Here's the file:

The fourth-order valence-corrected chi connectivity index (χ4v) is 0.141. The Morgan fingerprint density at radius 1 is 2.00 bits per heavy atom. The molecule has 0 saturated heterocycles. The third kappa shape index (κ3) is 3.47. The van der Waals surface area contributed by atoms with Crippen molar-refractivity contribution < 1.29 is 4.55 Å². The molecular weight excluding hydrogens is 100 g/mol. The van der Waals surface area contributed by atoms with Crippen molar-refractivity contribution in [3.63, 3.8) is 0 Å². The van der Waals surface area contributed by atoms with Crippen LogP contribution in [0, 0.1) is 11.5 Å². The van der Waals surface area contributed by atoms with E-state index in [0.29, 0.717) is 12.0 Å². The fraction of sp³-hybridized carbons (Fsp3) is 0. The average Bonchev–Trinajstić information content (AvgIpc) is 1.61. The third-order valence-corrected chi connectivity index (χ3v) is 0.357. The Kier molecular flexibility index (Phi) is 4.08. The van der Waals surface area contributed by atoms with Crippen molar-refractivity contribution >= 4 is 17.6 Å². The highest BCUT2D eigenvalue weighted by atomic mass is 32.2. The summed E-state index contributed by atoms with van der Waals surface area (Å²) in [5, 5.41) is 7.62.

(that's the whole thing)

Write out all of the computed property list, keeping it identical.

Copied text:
The fourth-order valence-corrected chi connectivity index (χ4v) is 0.141. The Morgan fingerprint density at radius 1 is 2.00 bits per heavy atom. The molecule has 0 saturated heterocycles. The third kappa shape index (κ3) is 3.47. The van der Waals surface area contributed by atoms with Crippen molar-refractivity contribution < 1.29 is 4.55 Å². The molecular weight excluding hydrogens is 100 g/mol. The van der Waals surface area contributed by atoms with Crippen molar-refractivity contribution in [3.63, 3.8) is 0 Å². The van der Waals surface area contributed by atoms with Crippen LogP contribution in [0, 0.1) is 11.5 Å². The van der Waals surface area contributed by atoms with E-state index in [0.29, 0.717) is 12.0 Å². The fraction of sp³-hybridized carbons (Fsp3) is 0. The average Bonchev–Trinajstić information content (AvgIpc) is 1.61. The third-order valence-corrected chi connectivity index (χ3v) is 0.357. The Kier molecular flexibility index (Phi) is 4.08. The van der Waals surface area contributed by atoms with Crippen molar-refractivity contribution >= 4 is 17.6 Å². The highest BCUT2D eigenvalue weighted by atomic mass is 32.2. The summed E-state index contributed by atoms with van der Waals surface area (Å²) in [5, 5.41) is 7.62.